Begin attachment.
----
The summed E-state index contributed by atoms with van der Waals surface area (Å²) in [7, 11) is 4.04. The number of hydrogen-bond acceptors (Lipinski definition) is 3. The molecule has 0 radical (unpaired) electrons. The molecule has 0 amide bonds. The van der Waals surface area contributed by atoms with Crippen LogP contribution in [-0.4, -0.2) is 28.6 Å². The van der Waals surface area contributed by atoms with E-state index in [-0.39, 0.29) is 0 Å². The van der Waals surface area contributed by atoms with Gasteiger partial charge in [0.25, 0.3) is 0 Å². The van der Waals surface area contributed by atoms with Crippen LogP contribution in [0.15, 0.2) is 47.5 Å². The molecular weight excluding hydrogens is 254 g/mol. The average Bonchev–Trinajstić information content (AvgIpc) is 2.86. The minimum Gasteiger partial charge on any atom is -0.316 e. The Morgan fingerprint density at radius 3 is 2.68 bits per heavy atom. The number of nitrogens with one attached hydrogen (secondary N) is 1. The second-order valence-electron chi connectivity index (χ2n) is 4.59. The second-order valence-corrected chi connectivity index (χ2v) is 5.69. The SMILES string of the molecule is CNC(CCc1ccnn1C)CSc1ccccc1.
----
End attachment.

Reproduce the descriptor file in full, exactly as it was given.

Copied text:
The summed E-state index contributed by atoms with van der Waals surface area (Å²) in [7, 11) is 4.04. The number of hydrogen-bond acceptors (Lipinski definition) is 3. The molecule has 0 radical (unpaired) electrons. The molecule has 0 amide bonds. The van der Waals surface area contributed by atoms with Crippen LogP contribution in [-0.4, -0.2) is 28.6 Å². The van der Waals surface area contributed by atoms with E-state index in [-0.39, 0.29) is 0 Å². The van der Waals surface area contributed by atoms with Gasteiger partial charge in [0.25, 0.3) is 0 Å². The van der Waals surface area contributed by atoms with Crippen LogP contribution in [0.15, 0.2) is 47.5 Å². The molecular weight excluding hydrogens is 254 g/mol. The average Bonchev–Trinajstić information content (AvgIpc) is 2.86. The minimum Gasteiger partial charge on any atom is -0.316 e. The Morgan fingerprint density at radius 3 is 2.68 bits per heavy atom. The number of nitrogens with one attached hydrogen (secondary N) is 1. The second-order valence-electron chi connectivity index (χ2n) is 4.59. The second-order valence-corrected chi connectivity index (χ2v) is 5.69. The SMILES string of the molecule is CNC(CCc1ccnn1C)CSc1ccccc1.